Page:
In First Team, Second Team All-Star voting, for centers, Mikko Koivu finished seventh in the NHL. For goalies, Backstrom finished fourth behind First Team All-Star Tim Thomas, Second Team All-Star Steve Mason and Roberto Luongo. Backstrom got 14 second-place votes and 18 third-place votes.

For results of the awards, go to NHL.com. 

Backstrom’s hip feeling good as new, excited about Richards’ system; Constantine, staff returning

Wednesday, June 17th, 2009

Just got off the phone with Niklas Backstrom, who infuriated me because he was sitting by the pool at the Palms.

Tough life, pal. Me, I just walked the Stone Arch Bridge. Nice, but not the same.

Backstrom’s jacked to be in Vegas, where I gave him some advice on must-see’s, like the “Love” Beatles’ Cirque du Soleil show at the Mirage. He’s a Beatles fan, as his girlfriend, Heidi. I gave him some other advice, too.

He’ll be up for the Vezina (Best Goalie) on Thursday night’s NHL Awards Show, which can be seen on VERSUS at 6:30 p.m. He’s a finalist with Boston’s Tim Thomas and Columbus’ Steve Mason. At the Show with Bax offering him support so to speak will be Heidi, Wild goalie coach Bob Mason, GM Chuck Fletcher and P.R. guru Ryan Stanzel — yes the same Stanzel who constructs the famed R.S.S. Feed on the Wild’s web site.

I talked to Backstrom about a variety of things that you’ll see in future sports sections, but here’s a few quotes I’ll offer up now.

On Vegas, Awards Show: “I haven’t been here before. Just to be part of it, it’s going to be one of the biggest days of your career personally. You never know if you ever get the chance to do it again. It really kicks in when you get here and you see all the guys – you know all these stars – and posters all over the city. I’ve never seen the Awards Show before. I don’t know how big it is. But when you get here, you start to feel it’s a pretty big thing.”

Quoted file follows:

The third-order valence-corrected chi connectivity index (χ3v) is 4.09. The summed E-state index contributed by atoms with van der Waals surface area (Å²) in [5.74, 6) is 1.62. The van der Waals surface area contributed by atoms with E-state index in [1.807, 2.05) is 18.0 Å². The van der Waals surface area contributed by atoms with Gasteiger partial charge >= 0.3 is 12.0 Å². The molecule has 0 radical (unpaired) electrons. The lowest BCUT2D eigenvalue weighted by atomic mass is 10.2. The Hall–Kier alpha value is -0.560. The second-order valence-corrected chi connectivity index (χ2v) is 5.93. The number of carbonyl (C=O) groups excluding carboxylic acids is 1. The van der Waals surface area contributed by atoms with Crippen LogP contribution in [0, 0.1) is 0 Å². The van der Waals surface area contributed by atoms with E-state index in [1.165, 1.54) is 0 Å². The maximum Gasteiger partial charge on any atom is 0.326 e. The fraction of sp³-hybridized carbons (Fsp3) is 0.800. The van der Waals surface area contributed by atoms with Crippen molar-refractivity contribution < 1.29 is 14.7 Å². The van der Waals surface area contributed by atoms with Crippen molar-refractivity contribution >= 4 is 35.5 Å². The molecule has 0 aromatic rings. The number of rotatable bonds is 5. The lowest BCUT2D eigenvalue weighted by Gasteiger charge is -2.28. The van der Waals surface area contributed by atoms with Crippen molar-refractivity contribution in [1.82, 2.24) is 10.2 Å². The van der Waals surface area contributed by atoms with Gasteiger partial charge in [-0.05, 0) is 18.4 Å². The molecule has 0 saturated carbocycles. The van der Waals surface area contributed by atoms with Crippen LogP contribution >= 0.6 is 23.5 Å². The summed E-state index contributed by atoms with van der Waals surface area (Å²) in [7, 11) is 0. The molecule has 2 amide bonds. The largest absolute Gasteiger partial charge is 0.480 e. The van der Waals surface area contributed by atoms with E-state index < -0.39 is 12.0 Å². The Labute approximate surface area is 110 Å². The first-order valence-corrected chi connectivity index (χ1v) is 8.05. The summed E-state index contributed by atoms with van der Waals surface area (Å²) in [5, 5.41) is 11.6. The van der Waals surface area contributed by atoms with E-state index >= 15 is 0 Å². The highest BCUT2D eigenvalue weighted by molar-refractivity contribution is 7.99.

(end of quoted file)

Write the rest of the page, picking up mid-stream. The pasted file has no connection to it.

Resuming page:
What do you think of Vegas: “I cant complain about the weather.”

How’s the surgically-repaired hip: “I feel really good actually. I’m going to see the doctor on Monday. I fly from here to Vail. I’m excited to see him there because it feels so good. I’ve never looked so forward to a doctors appointment before. Hopefully I’ll get permission to go full.

Nervous about being on camera and the Vezina? “Every athlete, you want to win. But when you go to a normal hockey game, you feel more that you want to win. It’s a great honor just to be here. You look at all the goalies, there’s only three who will be here tomorrow, but you look around the league, you could easily take 20, 30 goalies. So for sure it’s a great honor to even be here. Just looking back to where I have come from. Couple years ago, I played in Europe, and now you’re here up for such an award. I don’t want to say it’s enough. You want to be the best everyday and all the time. But it’s really good even to be here.”

Richards says the D will be running wild. Does that concern you? ”My job is going to be the same – stop the puck. If we win, it doesn’t matter how you play. That’s the only thing you’re concerned about – to win. If you’ve got a system that all the players believe in, and everybody really jumps into that, then every system is good. You look the way hockey is played now, you look at the good teams who were in the Final, even if they play some offensive hockey, I think everything starts from the defense. Even if it would be fun to have the 80s and 90s Edmonton Oilers here and score six, seven goals, I don’t think it’s possible in today’s NHL. So I think you can have a good offense, but everything still starts from the defense. Like I said, it doesn’t matter how we play, the only thing that matters is that we win.

You could be facing a few more odd-man rushes, but are you willing to give that up if it means you won’t have to be holding onto tie or one-goal games anymore? “It’s part of hockey. You have to live with that. You can’t worry about it. You have to make sure you’re ready for whatever happens. Goalies, we have to be there, we have to help the guys if that’s the case. On the other hand, if we play more offense, score more goals, maybe every now and then our goalies can make a mistake and we have a chance to win. So there’s some good and some bad things with every style. The only thing that matters is that you play good hockey. Then that gives you a chance to win.”